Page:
Mother of 3 missing Morenci boys still has hope they'll be found

Andrew, Alexander, Tanner Skelton disappeared in 2010

MORENCI, Mich. – Tanya Zuvers still can't believe her three sons are gone.

Andrew Skelton, Alexander Skelton and Tanner Skelton have been missing from their hometown of Morenci, Michigan, since Thanksgiving 2010.

"I think if someone had told me four years ago that I would be sitting here, four years later, talking about the fact that my sons are still missing, I would have said, ‘No, it'll be over by then.' But it's not. So I guess it's surreal that I'm still living this," Zuvers said.

When they disappeared, the boys were in the care of their father, John Skelton. He told investigators that he gave them to someone he met online, in what he claimes was an effort to protect them. He has since pleaded no contest to three counts of unlawful imprisonment and is serving a 10-15 year prison sentence.

"(From prison) he reached out to me and in his two letters it was all about our divorce and that I'm the one that caused this, that I'm the one at fault for why we're living the lives we're living," Zuvers said. "Not one mention of Andrew, Alexander or Tanner. Not one word about the boys. "

The grieving mother said she wrote back in desperation for information.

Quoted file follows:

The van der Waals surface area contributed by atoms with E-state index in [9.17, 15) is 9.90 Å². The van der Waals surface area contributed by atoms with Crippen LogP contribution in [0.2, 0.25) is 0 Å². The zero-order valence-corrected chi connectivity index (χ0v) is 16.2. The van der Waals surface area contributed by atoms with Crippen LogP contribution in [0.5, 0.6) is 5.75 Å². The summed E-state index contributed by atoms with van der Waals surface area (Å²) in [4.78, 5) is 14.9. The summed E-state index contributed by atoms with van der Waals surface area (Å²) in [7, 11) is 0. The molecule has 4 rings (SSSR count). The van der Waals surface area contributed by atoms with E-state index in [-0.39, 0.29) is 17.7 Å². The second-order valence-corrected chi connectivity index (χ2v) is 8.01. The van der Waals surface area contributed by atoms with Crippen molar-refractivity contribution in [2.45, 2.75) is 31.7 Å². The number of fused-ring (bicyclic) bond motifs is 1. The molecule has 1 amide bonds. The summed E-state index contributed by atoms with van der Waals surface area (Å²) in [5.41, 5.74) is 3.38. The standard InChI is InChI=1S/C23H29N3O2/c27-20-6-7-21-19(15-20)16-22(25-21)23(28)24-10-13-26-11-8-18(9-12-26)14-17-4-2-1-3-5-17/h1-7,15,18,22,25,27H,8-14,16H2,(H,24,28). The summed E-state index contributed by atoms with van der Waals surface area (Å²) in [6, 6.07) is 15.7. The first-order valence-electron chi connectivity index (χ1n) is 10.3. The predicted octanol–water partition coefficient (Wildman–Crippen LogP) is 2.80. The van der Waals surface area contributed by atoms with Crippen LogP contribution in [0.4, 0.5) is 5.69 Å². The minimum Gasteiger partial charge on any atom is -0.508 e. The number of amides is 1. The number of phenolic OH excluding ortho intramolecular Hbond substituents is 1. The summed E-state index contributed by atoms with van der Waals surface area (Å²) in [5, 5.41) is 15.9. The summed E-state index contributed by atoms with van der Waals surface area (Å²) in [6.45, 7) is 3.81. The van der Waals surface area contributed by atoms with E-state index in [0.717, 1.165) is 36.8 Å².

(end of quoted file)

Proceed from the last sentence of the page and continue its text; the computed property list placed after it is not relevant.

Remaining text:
"In each of those letters, my focus was where are Andrew, Alexander and Tanner? What have you done with my sons? You need to talk, stop being a coward," Zuvers said.

Michigan State Police have kept their investigation open and recently released new age-progression photos of the boys, who would now be 13, 11 and 9 years old.


"I always will see them as 5, 7 and 9, but I try to picture scenarios with them older in the new pictures and what they would be like," Zuvers said.

Police have interviewed new witnesses, poured over evidence collected and asked hunters to be on the lookout for anything unusual in the rural areas near the family's former home.


Zuvers said she's confident the case will be closed.

"There will always be that little glimmer of hope until we have the concrete proof that they are, one way or another, that they're deceased or not. As their mom, I have to keep that glimmer of hope," she said. "I firmly believe, whether they are alive or deceased, they will come home someday. One way or another, we will have answers and proof."